A team led by HNEI was published in the October 2020 volume of the journal Developments in the Built Environment, on the significance of user awareness and training when operating a mixed-mode building that is designed for both natural ventilation and mechanical cooling. When comparing CO2 levels in two identical free standing classrooms, HNEI Associate Specialist Jim Maskrey, consultant Sara Cerri, and Eileen Peppard of the UH Sea Grant College Program, found differences of up to a factor of three in the two buildings operated by different faculty and users. Lethargy, headaches, and restlessness and the resulting diminished learning environment are among the many health effects that are caused by low CO2. Natural ventilation provided by opened windows circulates enough outside fresh air to maintain a healthy CO2 level. When the doors and windows remain closed, there is insufficient outside air, causing an elevation in CO2, frequently higher than ASHRAE recommended levels. The difference between those two conditions lies in the instructor’s training and awareness, which in turn leads to the operational choice to utilize natural ventilation features.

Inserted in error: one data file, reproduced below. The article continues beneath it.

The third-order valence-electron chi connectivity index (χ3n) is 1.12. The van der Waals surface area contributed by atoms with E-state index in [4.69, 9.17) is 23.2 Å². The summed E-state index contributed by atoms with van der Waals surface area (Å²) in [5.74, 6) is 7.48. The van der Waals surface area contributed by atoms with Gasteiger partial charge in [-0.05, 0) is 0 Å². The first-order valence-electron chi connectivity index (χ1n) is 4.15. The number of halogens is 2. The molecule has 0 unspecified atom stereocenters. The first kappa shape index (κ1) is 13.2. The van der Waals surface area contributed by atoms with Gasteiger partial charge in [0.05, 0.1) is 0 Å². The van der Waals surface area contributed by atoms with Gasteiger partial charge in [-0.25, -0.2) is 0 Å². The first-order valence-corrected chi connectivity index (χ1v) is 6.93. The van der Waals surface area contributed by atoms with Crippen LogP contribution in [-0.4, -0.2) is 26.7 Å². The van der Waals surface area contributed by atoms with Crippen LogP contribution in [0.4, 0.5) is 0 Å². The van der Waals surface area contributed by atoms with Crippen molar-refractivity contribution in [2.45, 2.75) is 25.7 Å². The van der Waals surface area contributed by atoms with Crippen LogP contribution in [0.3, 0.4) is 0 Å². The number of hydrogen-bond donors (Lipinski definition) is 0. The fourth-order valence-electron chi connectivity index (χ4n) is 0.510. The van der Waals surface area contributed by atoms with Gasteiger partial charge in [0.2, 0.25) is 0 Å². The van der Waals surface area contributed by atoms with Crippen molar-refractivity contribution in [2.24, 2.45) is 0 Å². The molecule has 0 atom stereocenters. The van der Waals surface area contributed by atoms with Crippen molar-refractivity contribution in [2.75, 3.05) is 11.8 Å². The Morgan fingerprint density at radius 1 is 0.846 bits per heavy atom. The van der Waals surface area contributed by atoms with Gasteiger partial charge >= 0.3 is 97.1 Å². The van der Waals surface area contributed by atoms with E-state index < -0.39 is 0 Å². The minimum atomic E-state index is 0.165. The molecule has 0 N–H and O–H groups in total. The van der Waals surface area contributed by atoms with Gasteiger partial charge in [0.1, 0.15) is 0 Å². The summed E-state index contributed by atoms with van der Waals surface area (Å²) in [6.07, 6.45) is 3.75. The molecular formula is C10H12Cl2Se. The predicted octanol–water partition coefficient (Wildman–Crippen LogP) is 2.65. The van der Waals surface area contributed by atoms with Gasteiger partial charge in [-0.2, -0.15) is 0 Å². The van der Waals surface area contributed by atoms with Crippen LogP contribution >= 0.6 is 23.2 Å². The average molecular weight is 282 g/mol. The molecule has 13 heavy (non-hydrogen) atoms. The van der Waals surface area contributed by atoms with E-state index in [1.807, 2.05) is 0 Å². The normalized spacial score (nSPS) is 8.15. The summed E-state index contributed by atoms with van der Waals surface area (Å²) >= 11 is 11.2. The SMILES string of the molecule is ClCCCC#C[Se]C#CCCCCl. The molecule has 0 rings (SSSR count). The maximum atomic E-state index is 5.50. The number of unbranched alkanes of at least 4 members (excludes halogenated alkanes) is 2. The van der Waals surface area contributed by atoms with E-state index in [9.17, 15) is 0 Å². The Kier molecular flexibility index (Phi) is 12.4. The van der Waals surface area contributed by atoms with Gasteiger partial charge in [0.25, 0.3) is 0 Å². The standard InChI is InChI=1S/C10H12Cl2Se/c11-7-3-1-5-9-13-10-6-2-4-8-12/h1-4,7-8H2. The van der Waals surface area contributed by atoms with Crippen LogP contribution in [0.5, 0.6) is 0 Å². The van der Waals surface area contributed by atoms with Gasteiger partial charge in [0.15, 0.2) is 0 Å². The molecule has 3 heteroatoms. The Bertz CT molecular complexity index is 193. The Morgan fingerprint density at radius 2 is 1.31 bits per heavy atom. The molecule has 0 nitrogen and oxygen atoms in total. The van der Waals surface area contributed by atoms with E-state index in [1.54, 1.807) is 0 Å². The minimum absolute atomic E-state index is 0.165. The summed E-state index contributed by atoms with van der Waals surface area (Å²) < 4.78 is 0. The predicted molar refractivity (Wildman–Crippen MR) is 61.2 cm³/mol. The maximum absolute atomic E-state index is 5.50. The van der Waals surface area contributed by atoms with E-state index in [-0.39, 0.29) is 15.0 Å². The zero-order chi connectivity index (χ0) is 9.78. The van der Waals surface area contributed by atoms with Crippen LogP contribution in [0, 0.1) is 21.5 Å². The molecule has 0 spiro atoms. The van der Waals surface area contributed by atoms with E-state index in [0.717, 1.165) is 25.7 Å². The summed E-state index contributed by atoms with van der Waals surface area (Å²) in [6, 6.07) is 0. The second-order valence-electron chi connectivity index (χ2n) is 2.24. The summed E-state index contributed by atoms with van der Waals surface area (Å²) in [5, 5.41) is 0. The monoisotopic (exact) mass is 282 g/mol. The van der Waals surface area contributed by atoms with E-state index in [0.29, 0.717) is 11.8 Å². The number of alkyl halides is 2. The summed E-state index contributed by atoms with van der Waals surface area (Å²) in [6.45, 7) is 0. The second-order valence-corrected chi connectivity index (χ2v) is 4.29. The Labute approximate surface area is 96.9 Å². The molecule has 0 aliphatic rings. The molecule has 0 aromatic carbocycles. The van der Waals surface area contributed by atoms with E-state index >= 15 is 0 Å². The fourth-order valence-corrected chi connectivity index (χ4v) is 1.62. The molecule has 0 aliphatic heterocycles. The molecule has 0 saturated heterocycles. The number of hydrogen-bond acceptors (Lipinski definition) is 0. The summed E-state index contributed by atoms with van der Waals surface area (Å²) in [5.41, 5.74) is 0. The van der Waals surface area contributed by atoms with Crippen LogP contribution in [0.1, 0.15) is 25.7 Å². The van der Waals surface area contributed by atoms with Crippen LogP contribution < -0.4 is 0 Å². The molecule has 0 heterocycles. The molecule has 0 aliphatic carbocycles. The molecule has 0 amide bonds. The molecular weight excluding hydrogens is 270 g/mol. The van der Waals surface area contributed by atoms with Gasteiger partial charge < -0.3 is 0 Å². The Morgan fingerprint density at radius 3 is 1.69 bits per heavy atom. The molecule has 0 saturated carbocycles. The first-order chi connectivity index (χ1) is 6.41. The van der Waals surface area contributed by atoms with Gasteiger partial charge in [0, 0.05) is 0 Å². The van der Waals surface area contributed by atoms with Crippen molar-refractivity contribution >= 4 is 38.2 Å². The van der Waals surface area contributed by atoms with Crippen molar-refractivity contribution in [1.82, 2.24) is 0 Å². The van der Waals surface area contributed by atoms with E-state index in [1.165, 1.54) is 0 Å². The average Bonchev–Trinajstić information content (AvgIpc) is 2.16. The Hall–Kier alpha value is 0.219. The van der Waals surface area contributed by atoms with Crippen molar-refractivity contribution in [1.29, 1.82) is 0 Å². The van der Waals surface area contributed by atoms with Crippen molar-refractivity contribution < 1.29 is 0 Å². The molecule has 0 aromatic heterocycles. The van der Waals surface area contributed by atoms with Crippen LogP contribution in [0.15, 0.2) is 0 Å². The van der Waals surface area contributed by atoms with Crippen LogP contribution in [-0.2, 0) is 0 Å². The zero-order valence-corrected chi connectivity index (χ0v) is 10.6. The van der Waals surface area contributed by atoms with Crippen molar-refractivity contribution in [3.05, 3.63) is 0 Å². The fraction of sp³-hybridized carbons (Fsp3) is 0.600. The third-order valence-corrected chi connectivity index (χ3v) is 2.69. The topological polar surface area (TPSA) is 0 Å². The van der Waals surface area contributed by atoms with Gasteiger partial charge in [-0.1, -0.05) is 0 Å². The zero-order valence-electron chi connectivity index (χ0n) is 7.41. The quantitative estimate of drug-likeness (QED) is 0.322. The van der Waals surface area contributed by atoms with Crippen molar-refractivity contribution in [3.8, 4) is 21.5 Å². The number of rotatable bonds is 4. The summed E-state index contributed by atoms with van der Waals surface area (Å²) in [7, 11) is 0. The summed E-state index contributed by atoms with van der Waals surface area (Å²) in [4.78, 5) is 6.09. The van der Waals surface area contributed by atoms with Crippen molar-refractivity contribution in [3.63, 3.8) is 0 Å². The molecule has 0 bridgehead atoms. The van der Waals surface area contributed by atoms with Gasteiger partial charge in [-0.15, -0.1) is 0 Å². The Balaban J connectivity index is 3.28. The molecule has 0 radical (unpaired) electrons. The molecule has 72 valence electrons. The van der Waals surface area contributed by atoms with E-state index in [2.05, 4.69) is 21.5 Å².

This work is summarized in the open access paper “Retaining a Healthy Indoor Environment in On-Demand Mixed-Mode Classrooms” available at https://dx.doi.org/10.1016/j.dibe.2020.100031.